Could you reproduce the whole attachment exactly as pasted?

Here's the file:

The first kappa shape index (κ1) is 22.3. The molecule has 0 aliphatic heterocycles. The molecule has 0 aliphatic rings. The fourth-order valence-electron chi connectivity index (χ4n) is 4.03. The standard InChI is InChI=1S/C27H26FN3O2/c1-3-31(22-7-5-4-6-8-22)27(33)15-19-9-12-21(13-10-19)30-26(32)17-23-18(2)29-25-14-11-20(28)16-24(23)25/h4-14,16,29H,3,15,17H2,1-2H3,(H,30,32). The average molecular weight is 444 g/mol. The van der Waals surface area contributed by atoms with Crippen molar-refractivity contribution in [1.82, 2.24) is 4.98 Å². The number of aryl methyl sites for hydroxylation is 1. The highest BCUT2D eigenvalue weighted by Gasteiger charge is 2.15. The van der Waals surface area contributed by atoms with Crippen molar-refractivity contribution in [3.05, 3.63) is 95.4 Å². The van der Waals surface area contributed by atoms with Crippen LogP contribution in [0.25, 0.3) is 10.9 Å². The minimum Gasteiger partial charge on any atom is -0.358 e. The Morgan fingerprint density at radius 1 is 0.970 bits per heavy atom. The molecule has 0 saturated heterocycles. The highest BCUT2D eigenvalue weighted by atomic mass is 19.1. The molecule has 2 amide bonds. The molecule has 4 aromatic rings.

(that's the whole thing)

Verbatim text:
The first kappa shape index (κ1) is 22.3. The molecule has 0 aliphatic heterocycles. The molecule has 0 aliphatic rings. The fourth-order valence-electron chi connectivity index (χ4n) is 4.03. The standard InChI is InChI=1S/C27H26FN3O2/c1-3-31(22-7-5-4-6-8-22)27(33)15-19-9-12-21(13-10-19)30-26(32)17-23-18(2)29-25-14-11-20(28)16-24(23)25/h4-14,16,29H,3,15,17H2,1-2H3,(H,30,32). The average molecular weight is 444 g/mol. The van der Waals surface area contributed by atoms with Crippen molar-refractivity contribution in [1.82, 2.24) is 4.98 Å². The number of aryl methyl sites for hydroxylation is 1. The highest BCUT2D eigenvalue weighted by Gasteiger charge is 2.15. The van der Waals surface area contributed by atoms with Crippen molar-refractivity contribution in [3.05, 3.63) is 95.4 Å². The van der Waals surface area contributed by atoms with Crippen LogP contribution in [0.25, 0.3) is 10.9 Å². The minimum Gasteiger partial charge on any atom is -0.358 e. The Morgan fingerprint density at radius 1 is 0.970 bits per heavy atom. The molecule has 0 saturated heterocycles. The highest BCUT2D eigenvalue weighted by atomic mass is 19.1. The molecule has 2 amide bonds. The molecule has 4 aromatic rings.